Customer Service Representative

Customer service representatives interact with customers to answer questions, provide product information, and resolve complaints. They may communicate through telephone, fax, email, mail, or greet customers in person. Customer service representatives are expected to answer questions as courteously as possible while also achieving service volume goals such as number of inquiries answered and how many seconds it takes them to handle a contact.

As the crucial interface between customers and supplier, it is very important that customer service representatives handle customer inquiries as quickly and as effectively as possible as it may be the company’s only interaction with a consumer. They must be excellent listeners and verbal communicators. They must be friendly, courteous and professional, and patiently work through issues while respecting customer opinions, needs, and time constraints.

Training is usually provided by employers during the first few weeks on the job during which time trainers groom representatives to work with customers in a prescribed manner. This training will include instruction on the company’s products and services, policies and regulations, as well as general customer service skills such as how to answer calls, handle customers, and use computer systems to update customer information, code, and record the details of each contact. Depending on the business, customer service representatives may also receive training in sales methods or detailed product technical support. They are trained to deal with difficult situations and difficult customers, and to know when to refer a call to a supervisor.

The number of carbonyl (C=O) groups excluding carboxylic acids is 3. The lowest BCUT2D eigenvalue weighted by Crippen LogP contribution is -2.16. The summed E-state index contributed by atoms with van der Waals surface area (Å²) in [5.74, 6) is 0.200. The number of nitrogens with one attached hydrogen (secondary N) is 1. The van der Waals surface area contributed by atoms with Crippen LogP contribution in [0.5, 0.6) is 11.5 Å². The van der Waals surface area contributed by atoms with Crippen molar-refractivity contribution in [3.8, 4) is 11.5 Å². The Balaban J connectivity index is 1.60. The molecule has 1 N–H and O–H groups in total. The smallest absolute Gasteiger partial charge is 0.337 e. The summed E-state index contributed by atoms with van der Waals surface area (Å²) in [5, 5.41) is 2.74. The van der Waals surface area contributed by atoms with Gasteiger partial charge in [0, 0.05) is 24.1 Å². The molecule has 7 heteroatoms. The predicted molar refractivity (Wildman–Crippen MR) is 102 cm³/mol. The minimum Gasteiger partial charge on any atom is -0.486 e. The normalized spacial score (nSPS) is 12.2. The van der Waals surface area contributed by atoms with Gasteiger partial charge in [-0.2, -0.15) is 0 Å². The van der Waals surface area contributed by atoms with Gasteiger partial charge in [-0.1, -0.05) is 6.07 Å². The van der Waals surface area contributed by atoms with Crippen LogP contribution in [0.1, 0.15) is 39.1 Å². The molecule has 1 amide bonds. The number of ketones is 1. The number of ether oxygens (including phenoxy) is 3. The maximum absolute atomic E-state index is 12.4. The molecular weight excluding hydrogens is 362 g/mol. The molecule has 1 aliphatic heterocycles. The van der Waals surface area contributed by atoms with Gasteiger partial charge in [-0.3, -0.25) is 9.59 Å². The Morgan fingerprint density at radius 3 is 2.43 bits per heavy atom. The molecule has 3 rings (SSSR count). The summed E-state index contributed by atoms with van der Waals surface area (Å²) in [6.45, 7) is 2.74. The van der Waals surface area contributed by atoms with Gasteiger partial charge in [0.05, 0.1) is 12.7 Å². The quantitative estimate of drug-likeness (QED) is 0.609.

Customer service representative jobs provide a good entry point to a company and usually offer incentives for exceptional performance and opportunities for advancement to customer service supervisor or other positions as representatives learn more about the company and its customers.

Public utilities; banks, lenders, and other financial service providers; insurance agencies; communication providers; telephone call centers; manufacturers; and retailers.

A high school diploma is usually sufficient preparation for customer service representatives. Customer service representatives with some college will have more opportunities for advancement and will be more desirable for employers in more technical fields who need a more highly skilled workforce.

Customer Service Representatives Career Video:
O*NET Online:
International Customer Service Association:
National Association of Sales Professionals:
National Retail Federation:

Photos courtesy of Occupational Safety and Health Administration and United States General Services Administration.


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